44:22 — “I have blotted out, like a thick cloud, your transgressions, and like a cloud, your sins. Return to Me, for I have redeemed you.”

God does not want us to sin. He sent the Spirit so that we would not have to sin. When we do sin, God urges us to return to Him and reminds us that He has already redeemed us.[6]


44:22 wiped out … your sins. Further reassurances of God’s sovereign grace at work on behalf of Israel were given (43:25). God had blotted out their sins written in His book against them (cf. Rev 20:12). As a person can’t see what is ahead because it is blocked by a “thick cloud,”so God obliterated the sins of those He redeemed. Return to Me. God has already provided for redemption, even before the cross, but based on it alone. For those who turn from sin and return to Him, there is redemption (because the purchase price for the sinner was paid by the sacrifice of Christ). The Lord calls on His people to repent so they may receive the promised redemption (cf. Ne 1:9; Jer 4:1; 24:7; Joel 2:12; Zec 1:3; Mal 3:7; Mt 3:2; 4:17; Ro 3:25, 26; Heb 9:15).[7]


44:22 like a cloud … like mist. Before God’s grace, sins fade away to nothing. return to me, for I have redeemed you. Repentance is motivated by grace (cf. Rom. 2:4).[8]


[1] Grogan, G. W. (2008). Isaiah. In T. Longman III, Garland David E. (Eds.), The Expositor’s Bible Commentary: Proverbs–Isaiah (Revised Edition) (Vol. 6, p. 752). Grand Rapids, MI: Zondervan.

[2] Goldingay, J. (2012). Isaiah. (W. W. Gasque, R. L. Hubbard Jr., & R. K. Johnston, Eds.) (pp. 256–257). Grand Rapids, MI: Baker Books.

[3] MacDonald, W. (1995). Believer’s Bible Commentary: Old and New Testaments. (A. Farstad, Ed.) (pp. 971–972). Nashville: Thomas Nelson.

[4] Radmacher, E. D., Allen, R. B., & House, H. W. (1999). Nelson’s new illustrated Bible commentary (p. 853). Nashville: T. Nelson Publishers.

[5] Martin, J. A. (1985). Isaiah. In J. F. Walvoord & R. B. Zuck (Eds.), The Bible Knowledge Commentary: An Exposition of the Scriptures (Vol. 1, p. 1099). Wheaton, IL: Victor Books.

[6] Stanley, C. F. (2005). The Charles F. Stanley life principles Bible: New King James Version (Is 44:22). Nashville, TN: Nelson Bibles.

[7] MacArthur, J. F., Jr. (2006). The MacArthur study Bible: New American Standard Bible. (Is 44:22). Nashville, TN: Thomas Nelson Publishers.

[8] Crossway Bibles. (2008). The ESV Study Bible (p. 1321). Wheaton, IL: Crossway Bibles.

Three Signs That You’re a Lover of Money | Unlocking the Bible

How we handle our money says more about our priorities than any words we could ever speak. From the scriptures, we find some common themes that describe lovers of money. Here are some signs that money may be the master of your life:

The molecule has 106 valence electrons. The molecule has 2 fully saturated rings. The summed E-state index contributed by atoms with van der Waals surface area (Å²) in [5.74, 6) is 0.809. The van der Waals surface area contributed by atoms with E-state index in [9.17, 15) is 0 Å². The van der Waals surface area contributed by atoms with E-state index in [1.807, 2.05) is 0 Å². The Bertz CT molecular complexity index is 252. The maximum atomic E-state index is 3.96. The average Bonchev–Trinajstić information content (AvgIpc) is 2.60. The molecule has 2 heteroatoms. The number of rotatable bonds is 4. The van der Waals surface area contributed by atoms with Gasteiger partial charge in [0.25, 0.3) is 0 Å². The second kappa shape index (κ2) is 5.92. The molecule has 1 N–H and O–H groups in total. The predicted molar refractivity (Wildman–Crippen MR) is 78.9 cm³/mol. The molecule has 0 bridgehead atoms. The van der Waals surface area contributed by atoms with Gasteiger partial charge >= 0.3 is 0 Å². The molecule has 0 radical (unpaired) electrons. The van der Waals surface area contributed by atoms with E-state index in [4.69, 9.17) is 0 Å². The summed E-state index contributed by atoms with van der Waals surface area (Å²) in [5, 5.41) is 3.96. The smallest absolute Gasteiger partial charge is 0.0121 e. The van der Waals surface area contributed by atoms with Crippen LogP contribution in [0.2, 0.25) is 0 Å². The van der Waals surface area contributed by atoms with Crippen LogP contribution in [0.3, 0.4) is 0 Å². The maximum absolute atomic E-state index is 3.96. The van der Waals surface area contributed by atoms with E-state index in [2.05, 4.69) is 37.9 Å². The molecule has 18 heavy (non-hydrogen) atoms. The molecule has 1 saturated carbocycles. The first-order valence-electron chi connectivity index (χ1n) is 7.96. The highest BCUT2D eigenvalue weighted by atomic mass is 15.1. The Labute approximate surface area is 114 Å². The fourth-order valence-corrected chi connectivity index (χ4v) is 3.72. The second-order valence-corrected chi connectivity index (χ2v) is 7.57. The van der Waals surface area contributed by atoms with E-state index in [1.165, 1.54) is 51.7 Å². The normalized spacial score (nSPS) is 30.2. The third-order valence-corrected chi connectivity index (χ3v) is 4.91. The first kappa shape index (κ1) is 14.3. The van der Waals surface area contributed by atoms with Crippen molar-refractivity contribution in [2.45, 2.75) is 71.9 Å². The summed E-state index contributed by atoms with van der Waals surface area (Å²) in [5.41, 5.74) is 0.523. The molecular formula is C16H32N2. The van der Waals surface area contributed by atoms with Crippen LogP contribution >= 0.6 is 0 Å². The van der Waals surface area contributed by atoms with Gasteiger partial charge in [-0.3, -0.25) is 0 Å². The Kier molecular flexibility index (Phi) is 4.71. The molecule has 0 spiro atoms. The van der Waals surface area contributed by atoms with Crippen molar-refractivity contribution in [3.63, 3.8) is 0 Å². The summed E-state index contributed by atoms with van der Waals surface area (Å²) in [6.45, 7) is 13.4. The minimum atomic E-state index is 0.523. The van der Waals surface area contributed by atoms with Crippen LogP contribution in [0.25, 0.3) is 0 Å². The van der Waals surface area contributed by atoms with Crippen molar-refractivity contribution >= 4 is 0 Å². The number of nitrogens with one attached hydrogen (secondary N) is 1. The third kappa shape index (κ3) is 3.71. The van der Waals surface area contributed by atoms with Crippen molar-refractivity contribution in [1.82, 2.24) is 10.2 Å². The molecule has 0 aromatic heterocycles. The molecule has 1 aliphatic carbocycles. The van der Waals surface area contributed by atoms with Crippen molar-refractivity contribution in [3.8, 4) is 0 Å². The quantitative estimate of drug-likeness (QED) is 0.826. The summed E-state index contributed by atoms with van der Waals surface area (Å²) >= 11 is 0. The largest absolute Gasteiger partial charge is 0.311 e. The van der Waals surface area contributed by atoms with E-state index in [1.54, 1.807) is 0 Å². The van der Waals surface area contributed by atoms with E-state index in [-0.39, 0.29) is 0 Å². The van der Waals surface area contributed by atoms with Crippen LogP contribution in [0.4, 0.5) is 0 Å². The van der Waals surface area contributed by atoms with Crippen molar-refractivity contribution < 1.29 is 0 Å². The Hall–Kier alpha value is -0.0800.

— Read on unlockingthebible.org/2018/05/signs-lover-money/

May 8 Trials’ Lessons: Confidence in Heaven

“To obtain an inheritance which is imperishable and undefiled and will not fade away, reserved in heaven for you.”

1 Peter 1:4

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We can rejoice after enduring a trial because our hope in Heaven will be renewed.

The joy a Christian experiences as a result of trials can be the best kind he will ever know. But so often we allow the everyday stress and strain of financial difficulties, health problems, unrealized goals, and many other trials to rob us of our joy in Christ. True joy stems from spiritual realities that are much greater than temporal circumstances.

In today’s verse Peter gives us one strong reason for rejoicing—the confident hope that as Christians we have inherited a place in Heaven. This confidence can be so powerful that Peter, who was writing to believers suffering persecution, describes it as a truth we ought to “greatly rejoice” in (v. 6). This expressive, intense word is always used in the New Testament in relation to the joy of knowing God, never of shallow, temporal relationships.

Jesus’ disciples had a difficult time seeing that trials could be related to the certainty of going to Heaven. In teaching them about His upcoming death, Christ told the Twelve, “Therefore you, too, now have sorrow; but I will see you again, and your heart will rejoice, and no one takes your joy away from you” (John 16:22). And that is exactly what happened when they saw the risen Savior and understood the impact of His work.

We can have two responses to trials, just like passengers riding a train through the mountains. We can look to the left and see the dark mountainside and be depressed. Or we can look to the right and be uplifted by the beautiful view of natural scenery stretching into the distance. Some believers even compound their sadness by continuing to look to the mountain shadows of their trial after life’s train has moved away from the threatening peaks. But they would not forfeit their joy if they simply looked ahead to the brightness and certainty of their eternal inheritance.

Nothing in life can take away the wonderful promise of Heaven’s glory: it was reserved by God, bought by Christ, and guaranteed by the Spirit (see Eph. 1:11–13).

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Suggestions for Prayer: Ask the Lord to help you meditate today on the glories promised for you in the future.

For Further Study: Read Revelation 21 and note the primary living conditions that will be true of Heaven.[1]


[1] MacArthur, J. (1997). Strength for today. Wheaton, IL: Crossway Books.